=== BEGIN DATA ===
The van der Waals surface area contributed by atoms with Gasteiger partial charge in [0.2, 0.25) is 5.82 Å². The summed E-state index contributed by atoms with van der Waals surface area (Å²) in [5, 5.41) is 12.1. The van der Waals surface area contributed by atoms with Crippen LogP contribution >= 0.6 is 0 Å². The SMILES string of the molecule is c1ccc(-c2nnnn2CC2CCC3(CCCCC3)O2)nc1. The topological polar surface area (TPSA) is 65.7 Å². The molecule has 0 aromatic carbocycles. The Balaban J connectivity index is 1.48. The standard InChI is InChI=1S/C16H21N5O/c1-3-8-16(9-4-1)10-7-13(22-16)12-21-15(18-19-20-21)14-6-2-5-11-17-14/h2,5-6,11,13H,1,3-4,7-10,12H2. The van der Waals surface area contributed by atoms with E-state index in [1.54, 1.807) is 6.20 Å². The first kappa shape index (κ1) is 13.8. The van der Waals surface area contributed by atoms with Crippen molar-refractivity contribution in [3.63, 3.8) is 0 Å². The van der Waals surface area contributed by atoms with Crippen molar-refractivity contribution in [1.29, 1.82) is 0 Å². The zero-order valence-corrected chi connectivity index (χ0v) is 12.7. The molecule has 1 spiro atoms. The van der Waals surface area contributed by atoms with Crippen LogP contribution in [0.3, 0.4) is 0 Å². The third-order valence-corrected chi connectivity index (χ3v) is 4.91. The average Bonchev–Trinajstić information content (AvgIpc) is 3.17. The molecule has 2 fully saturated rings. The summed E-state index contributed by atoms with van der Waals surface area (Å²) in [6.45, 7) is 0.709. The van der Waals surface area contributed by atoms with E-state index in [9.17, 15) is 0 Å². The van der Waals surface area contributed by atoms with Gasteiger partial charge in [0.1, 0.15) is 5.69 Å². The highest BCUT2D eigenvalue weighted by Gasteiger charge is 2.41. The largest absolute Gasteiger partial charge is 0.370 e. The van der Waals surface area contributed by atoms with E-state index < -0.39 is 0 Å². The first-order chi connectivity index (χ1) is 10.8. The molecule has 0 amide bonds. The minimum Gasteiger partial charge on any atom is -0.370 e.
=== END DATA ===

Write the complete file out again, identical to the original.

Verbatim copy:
The van der Waals surface area contributed by atoms with Gasteiger partial charge in [0.2, 0.25) is 5.82 Å². The summed E-state index contributed by atoms with van der Waals surface area (Å²) in [5, 5.41) is 12.1. The van der Waals surface area contributed by atoms with Crippen LogP contribution >= 0.6 is 0 Å². The SMILES string of the molecule is c1ccc(-c2nnnn2CC2CCC3(CCCCC3)O2)nc1. The topological polar surface area (TPSA) is 65.7 Å². The molecule has 0 aromatic carbocycles. The Balaban J connectivity index is 1.48. The standard InChI is InChI=1S/C16H21N5O/c1-3-8-16(9-4-1)10-7-13(22-16)12-21-15(18-19-20-21)14-6-2-5-11-17-14/h2,5-6,11,13H,1,3-4,7-10,12H2. The van der Waals surface area contributed by atoms with E-state index in [1.54, 1.807) is 6.20 Å². The first kappa shape index (κ1) is 13.8. The van der Waals surface area contributed by atoms with Crippen molar-refractivity contribution in [3.63, 3.8) is 0 Å². The van der Waals surface area contributed by atoms with Crippen molar-refractivity contribution in [1.29, 1.82) is 0 Å². The zero-order valence-corrected chi connectivity index (χ0v) is 12.7. The molecule has 1 spiro atoms. The van der Waals surface area contributed by atoms with Crippen LogP contribution in [0.3, 0.4) is 0 Å². The third-order valence-corrected chi connectivity index (χ3v) is 4.91. The average Bonchev–Trinajstić information content (AvgIpc) is 3.17. The molecule has 2 fully saturated rings. The summed E-state index contributed by atoms with van der Waals surface area (Å²) in [6.45, 7) is 0.709. The van der Waals surface area contributed by atoms with E-state index in [9.17, 15) is 0 Å². The van der Waals surface area contributed by atoms with Gasteiger partial charge in [0.1, 0.15) is 5.69 Å². The highest BCUT2D eigenvalue weighted by Gasteiger charge is 2.41. The largest absolute Gasteiger partial charge is 0.370 e. The van der Waals surface area contributed by atoms with E-state index < -0.39 is 0 Å². The first-order chi connectivity index (χ1) is 10.8. The molecule has 0 amide bonds. The minimum Gasteiger partial charge on any atom is -0.370 e.